1. Princess Consuela Banana Hammock*

        Totally depends on the city, whether she’s fully nude, and who can usually see her in light of the neighborhood. But larger cities are less likely to have ordinances, let alone police time and resources, that restrict people from being nude in their home (including their penthouse balcony).

        1. Stanley Nickels*

          I guess it’s a bit of a sociological discussion too; when does public nudity/indecency become public? Your doorway threshold, your porch, your property line, etc.?

    7. afiendishthingy*

      W H A T??? Nobody is getting hurt because she is naked in her own freaking apartment. If OP did this and the police actually showed up (which is hard to imagine) the OP would go viral on social media for harassing people for living their lives. And rightfully so. This is a bonkers idea. Police should always be your absolute last resort. Don’t call them on homeless people or black people just trying to live their lives either.

    8. Observer*

      Wait, you really think that sending the police in is a REMOTELY reasonable response to the situation?

      On the other hand, if the police is any good, they are actually not going to waste any time on this. The thing is that it might get the OP marked down by the police as a nuisance and / or someone to be ignored.

      1. TootsNYC*

        they may be required to waste time on it–most municipalities are required to respond to EVERY call.

  7. Heidi*

    For OP1: My boss got me a plant on my first day, and I still have it. It feels less ostentatious than a bouquet of flowers and more like an office warming gift. When someone leaves our group, we all sign a photo and frame it.

    For OP2: There is a kind of contact paper you can apply to your windows to make them like frosted glass. It comes in patterns too. You won’t get your city view, but you also don’t need to see unwelcome nudity. Also, people move in and out of apartments frequently. This may not be a problem forever.

    1. Polyhymnia O'Keefe*

      I use those because I like the natural light of having the blinds open, live in an apartment building where people can see into my windows, and am not always fully clothed in my own apartment. It was quite inexpensive to get a couple of rolls on Amazon, took half an hour to install on my living room windows, and my problem was totally solved.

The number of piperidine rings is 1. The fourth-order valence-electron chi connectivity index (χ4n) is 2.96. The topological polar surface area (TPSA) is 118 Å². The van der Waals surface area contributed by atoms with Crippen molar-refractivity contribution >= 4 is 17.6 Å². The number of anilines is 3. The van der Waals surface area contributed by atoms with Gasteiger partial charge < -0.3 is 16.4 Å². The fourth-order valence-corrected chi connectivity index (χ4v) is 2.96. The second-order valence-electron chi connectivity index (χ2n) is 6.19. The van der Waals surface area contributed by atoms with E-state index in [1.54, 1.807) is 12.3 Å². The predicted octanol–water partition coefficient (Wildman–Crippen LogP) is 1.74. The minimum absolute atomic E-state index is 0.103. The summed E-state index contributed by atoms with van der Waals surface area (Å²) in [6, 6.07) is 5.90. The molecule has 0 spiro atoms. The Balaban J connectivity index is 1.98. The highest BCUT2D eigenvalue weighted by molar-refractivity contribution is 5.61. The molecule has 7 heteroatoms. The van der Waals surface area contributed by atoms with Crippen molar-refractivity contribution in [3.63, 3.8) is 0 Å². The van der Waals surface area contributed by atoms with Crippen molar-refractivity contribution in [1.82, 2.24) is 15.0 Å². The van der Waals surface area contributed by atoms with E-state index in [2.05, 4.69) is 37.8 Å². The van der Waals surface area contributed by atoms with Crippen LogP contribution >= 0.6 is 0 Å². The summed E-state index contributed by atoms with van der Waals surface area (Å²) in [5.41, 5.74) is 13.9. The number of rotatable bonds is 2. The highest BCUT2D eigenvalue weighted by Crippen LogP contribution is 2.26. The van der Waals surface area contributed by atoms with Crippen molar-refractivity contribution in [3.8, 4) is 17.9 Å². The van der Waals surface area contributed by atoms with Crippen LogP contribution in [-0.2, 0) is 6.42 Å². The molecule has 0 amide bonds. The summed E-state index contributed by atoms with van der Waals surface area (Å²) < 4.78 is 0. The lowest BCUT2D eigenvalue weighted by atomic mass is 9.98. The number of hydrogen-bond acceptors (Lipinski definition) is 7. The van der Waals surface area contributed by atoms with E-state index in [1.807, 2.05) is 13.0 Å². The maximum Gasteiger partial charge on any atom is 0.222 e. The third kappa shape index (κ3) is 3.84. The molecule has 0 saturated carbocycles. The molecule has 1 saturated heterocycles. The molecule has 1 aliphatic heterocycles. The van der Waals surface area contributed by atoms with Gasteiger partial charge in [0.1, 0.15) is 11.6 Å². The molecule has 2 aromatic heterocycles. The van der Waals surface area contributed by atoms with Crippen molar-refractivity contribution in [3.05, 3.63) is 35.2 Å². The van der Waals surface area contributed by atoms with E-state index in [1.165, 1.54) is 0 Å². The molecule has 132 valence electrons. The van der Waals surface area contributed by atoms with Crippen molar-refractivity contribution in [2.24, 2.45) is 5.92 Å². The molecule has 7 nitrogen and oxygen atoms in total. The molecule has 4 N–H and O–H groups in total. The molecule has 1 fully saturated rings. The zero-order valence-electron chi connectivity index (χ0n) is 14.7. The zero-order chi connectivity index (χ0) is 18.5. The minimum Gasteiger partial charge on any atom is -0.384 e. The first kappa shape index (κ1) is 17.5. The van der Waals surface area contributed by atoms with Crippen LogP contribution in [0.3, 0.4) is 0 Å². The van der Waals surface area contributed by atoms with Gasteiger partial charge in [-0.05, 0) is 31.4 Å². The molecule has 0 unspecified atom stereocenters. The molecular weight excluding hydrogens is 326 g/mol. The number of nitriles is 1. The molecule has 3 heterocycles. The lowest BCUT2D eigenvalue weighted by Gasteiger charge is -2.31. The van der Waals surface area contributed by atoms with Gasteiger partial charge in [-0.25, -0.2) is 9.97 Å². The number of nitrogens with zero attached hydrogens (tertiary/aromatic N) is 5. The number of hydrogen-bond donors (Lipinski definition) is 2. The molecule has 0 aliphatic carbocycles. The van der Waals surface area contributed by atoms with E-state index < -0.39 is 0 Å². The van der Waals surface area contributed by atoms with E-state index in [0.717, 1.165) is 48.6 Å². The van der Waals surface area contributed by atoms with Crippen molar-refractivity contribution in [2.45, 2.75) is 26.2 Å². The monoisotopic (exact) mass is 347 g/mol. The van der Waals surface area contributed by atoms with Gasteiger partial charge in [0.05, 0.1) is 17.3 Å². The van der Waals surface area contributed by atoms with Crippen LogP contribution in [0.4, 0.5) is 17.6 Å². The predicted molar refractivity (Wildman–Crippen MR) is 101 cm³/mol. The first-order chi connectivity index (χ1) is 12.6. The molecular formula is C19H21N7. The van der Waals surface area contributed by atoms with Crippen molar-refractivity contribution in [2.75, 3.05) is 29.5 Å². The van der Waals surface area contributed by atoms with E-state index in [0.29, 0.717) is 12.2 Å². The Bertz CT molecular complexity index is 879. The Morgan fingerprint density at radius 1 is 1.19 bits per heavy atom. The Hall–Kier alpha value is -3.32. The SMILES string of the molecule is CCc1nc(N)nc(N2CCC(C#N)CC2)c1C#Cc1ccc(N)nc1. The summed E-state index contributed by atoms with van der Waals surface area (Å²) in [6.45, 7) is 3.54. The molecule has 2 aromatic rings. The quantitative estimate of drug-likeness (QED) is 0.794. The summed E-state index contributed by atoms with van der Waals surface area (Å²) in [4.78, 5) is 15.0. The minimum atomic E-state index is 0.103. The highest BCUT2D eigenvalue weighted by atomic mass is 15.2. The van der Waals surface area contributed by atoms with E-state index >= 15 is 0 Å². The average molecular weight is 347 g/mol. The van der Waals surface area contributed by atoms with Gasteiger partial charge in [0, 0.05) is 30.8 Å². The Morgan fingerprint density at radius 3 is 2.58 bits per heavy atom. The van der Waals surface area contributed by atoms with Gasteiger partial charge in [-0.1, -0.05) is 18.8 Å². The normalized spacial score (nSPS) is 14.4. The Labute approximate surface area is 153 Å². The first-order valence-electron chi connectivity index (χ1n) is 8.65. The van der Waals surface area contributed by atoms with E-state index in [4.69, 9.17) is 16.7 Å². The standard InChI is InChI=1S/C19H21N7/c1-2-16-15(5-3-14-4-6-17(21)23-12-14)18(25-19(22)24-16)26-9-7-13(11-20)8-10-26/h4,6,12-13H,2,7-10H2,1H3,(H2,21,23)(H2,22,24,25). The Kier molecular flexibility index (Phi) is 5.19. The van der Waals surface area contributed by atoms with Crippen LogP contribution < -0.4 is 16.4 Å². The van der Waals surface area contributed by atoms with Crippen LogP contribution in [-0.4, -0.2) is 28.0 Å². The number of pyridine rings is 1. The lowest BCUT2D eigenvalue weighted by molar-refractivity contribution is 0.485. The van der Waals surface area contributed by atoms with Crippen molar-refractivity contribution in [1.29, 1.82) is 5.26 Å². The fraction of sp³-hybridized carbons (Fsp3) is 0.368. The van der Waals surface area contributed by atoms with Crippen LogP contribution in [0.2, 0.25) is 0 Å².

2. Properlike*

      Just did this last weekend in our house with a glass door in our bedroom that looks put into other houses. You don’t have to cover the entire window either; set it below eye level if you’d like to still be able to see out.

    3. sacados*

      Re: OP1
      That’s a really nice idea actually, and I think conveys the spirit of what Arya is intending with the gift. If they give Sansa (in person, on her last day!) a plant that she can take with her to have at her desk in the new office, it is a nice reminder.

      1. Lucy*

        I like this suggestion partly because if the workplace conventionally gives a leaving gift but Sansa is allowed to leave empty handed then she might have a moment’s sadness/slightedness.

        1. Daisy*

          Yes, that was my first thought, more that what the new workplace might think (although that too). She’s going to leave thinking they haven’t got her anything, and then get something a couple of days/weeks later when she’s forgotten all about it/her old job and won’t see them again to say thank you. Isn’t most of the point of a leaving gift presenting it when you say goodbye and are full of fond feelings on both sides? I can’t really see the point at all if you do it this way.

        2. Paulina*

          Doing the gift after leaving (instead of at or right before) can also make it look like they forgot and then tried to make up for it. (Or appreciate her only in retrospect.) If they want to be kind to her and also leave a good impression (eg. for future references), it’s better not to wait until after she’s gone.

          1. Lance*

            Yeah, I’m… not really sure what the rationale is for giving a gift on her first day at the new job, rather than in the moment when she’s still around the gift-givers at all. ‘Congrats on the new job, we still remember you’, I… guess? Except that she just left, and there’s no functional reason the gift couldn’t have been given while she was still there, so it’s… awkward.

            1. londonedit*

              They probably mean it to be a nice ‘Good luck! We’re thinking of you!’ gesture, but to me it would seem really odd if a new colleague got a bunch of flowers from her old workplace on her first day. I’m not sure what feels so…off…about it to me, but it just seems awkward. Like the old workplace couldn’t let her go. And I’d feel really awkward if I was the centre of attention on my first day at work because a big bunch of flowers had arrived for me. It’s awkward enough being the newbie as it is!

            2. Heidi*

              I think that part of the reason would be to show that Sansa is not out of mind just because she is out of sight and that people are still thinking of her and wishing her well. I also think that the flowers might be intended to show new coworkers that Sansa is highly thought of. There are numerous reasons this would not work out as intended, but I think the intention is good.